If a pig is optimistic by nature, it will be difficult to cheer him down; if he is a pessimistic type, his judgment of things will be more influenced by the situations surrounding him.

The results of a curious research published in Biology Letters confirm that the relationship between personality traits, mood of the moment and judgment on situations is not just a human experience.

Man, as is known, processes information differently depending on how he feels at a given moment. If the mood is negative, it is easier to expect the worst results from a potentially ambiguous situation (it is what is called "cognitive bias", a sort of distortion of the scheme we use to interpret situations).

Why be optimistic agrees (and how to become it)

What kind are you? A group of British researchers has evaluated the personality type of 36 domestic pigs (Sus scrofa domesticus), animals known for their intelligence, distinguishing them as proactive (ie more active and less flexible) and reactive (ie less active and more flexible): in man, proactivity has been linked to an extrovert personality, reactivity to the tendency to get nervous.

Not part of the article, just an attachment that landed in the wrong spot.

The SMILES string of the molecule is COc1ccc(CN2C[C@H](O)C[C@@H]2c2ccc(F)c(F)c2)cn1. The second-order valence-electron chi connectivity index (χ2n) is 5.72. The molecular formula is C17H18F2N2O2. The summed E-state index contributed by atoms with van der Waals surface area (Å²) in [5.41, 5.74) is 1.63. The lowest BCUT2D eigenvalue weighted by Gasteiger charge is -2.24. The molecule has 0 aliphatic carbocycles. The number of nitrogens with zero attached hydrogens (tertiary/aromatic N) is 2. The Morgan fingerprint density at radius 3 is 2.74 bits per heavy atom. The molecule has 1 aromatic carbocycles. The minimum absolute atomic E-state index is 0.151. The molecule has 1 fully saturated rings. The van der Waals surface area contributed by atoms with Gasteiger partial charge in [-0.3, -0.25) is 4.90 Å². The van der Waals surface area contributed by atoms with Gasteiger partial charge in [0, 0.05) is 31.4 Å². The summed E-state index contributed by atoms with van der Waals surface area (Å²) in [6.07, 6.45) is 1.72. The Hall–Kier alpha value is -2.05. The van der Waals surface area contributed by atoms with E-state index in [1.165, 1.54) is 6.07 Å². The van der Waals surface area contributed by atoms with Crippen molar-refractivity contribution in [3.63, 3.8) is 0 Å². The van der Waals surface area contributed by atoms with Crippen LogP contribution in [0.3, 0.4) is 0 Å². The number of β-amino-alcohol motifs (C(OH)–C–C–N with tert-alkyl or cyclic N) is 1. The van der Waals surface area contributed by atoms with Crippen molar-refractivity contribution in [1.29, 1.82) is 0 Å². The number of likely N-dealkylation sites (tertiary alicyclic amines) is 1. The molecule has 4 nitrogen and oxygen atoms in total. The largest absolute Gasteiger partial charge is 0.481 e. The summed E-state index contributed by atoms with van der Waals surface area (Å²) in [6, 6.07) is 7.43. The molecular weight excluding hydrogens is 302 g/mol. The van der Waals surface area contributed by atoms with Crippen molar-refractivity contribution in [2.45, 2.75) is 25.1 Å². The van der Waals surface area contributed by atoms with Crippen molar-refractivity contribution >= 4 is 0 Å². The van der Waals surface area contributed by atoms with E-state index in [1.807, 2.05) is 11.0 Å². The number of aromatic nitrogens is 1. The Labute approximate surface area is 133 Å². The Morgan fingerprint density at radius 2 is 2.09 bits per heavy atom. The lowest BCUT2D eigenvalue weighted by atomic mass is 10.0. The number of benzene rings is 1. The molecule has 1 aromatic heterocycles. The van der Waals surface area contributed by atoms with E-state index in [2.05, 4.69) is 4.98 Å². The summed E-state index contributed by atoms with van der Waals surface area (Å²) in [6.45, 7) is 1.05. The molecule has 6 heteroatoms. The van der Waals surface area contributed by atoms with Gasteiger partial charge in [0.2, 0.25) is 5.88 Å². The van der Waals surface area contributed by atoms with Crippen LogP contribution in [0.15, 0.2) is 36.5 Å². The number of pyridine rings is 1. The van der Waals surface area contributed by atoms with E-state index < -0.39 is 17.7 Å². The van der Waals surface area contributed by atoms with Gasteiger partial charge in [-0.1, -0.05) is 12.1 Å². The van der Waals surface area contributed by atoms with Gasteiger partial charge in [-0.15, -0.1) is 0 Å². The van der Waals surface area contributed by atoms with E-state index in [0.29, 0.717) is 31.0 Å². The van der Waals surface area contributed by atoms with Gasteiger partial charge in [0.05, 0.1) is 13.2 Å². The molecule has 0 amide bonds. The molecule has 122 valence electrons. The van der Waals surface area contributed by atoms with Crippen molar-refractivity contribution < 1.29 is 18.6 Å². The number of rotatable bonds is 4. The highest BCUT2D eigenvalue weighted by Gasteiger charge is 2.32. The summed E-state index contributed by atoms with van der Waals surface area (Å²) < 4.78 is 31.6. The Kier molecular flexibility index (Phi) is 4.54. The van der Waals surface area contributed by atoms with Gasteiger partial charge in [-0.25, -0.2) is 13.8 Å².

Then the animals were instructed to recognize a bowl of treats or bitter morsels based on the position they had in the room. At this point, some were put to rest in a spartan "lodging", others in a "deluxe" room, large and with a soft straw mattress on which to rest.

Solid or unstable. The animals judged optimistic, showed themselves inclined to seek rewards even in bowls in a position different from the one learned, regardless of where they had slept. Those pessimists proved to be dependent on the environmental context: if they had slept in deluxe accommodations, they later seemed more confident to find the loot in the ambiguous bowls; those who came out of the Spartan housing proved more pessimistic in their judgments.